memory loss is a wonderful poem from The Blue dragonfly, healing through poetry, a recently published poetry collection by 71-year-old first-time author, Veronica Eley, of Dartmouth. Like all other poems in the book memory loss is inspired by experiences encountered when re-living and thinking through traumatic events that took place mostly in Nova Scotia.
“Horror sits comfortably beside me.”One of the NS Advocate’s favourite poets, Chad Norman reflects on Canada Day and the horror of Canada’s residential schools.
This month’ excellent poem is Rock, by eco-poet, writer and theater artist Elizabeth Glenn-Copeland. It was written as part of a residency at the Joggins Fossil Institute in Parrsboro.
Palestinian American poet’s Lena Khalaf Tuffaha Running Orders was circulating widely on the internet in 2014, when over 2100 Palestinians, most of whom were civilians, were killed during Israel’s “Operation Protective Edge.” Sadly nothing much has changed. At least 232 Palestinians, including 65 children, were killed during the Israeli bombardment of Gaza that ended with the May 20 ceasefire.
The Nova Scotia Advocate has always been honoured to publish the amazing writing of Angela Bowden. We did a long interview to mark the publication of her first poetry collection, Unspoken Truth. In the interview we explore some of the themes of her book, and how growing up Black in New Glasgow shaped her and helped her recognize the deeply traumatic impact of racism on generations of Black Nova Scotians.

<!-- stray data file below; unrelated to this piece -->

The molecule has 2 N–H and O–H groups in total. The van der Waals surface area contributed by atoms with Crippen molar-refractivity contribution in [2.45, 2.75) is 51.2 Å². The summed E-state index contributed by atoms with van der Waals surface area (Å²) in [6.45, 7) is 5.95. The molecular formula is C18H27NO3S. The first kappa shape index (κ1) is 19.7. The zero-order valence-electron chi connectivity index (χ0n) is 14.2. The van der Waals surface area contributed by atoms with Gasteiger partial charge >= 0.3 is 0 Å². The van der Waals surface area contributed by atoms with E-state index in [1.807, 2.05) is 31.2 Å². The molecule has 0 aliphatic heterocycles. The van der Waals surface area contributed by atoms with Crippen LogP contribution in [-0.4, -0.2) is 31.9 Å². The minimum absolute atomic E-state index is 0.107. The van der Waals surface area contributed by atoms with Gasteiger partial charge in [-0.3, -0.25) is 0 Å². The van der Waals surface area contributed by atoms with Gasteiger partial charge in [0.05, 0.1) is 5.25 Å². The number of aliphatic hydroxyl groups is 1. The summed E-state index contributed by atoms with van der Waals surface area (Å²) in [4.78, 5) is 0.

I wasn’t planning for poetry this weekend, but that changed on the spot after reading this poem about ableism, Bill c-7, poverty, colonialism, and so much more, by the always brilliant Gabrielle Peters.
Resilient roots, an excellent new poem by Guyleigh Johnson.
I’m an African Nova Scotian
From sea to land and land to sea
There’s no way you can see Nova Scotia
And not see me
Check out this week’s weekend video, featuring Angela Bowden reading two of her poems, “Black Boy Guilty” and “The Belly of the Beast.”
A Valentine’s poem by Anna Quon, especially for our readers.
The Visitor, a poem by Truro poet Lenora Steele about her friend Effie.
Effie is not
homeless, she has a room and a
kitchenette, a shared toilet, the landlord
is on a first name basis with
her social worker, Effie’s rent goes
straight to him.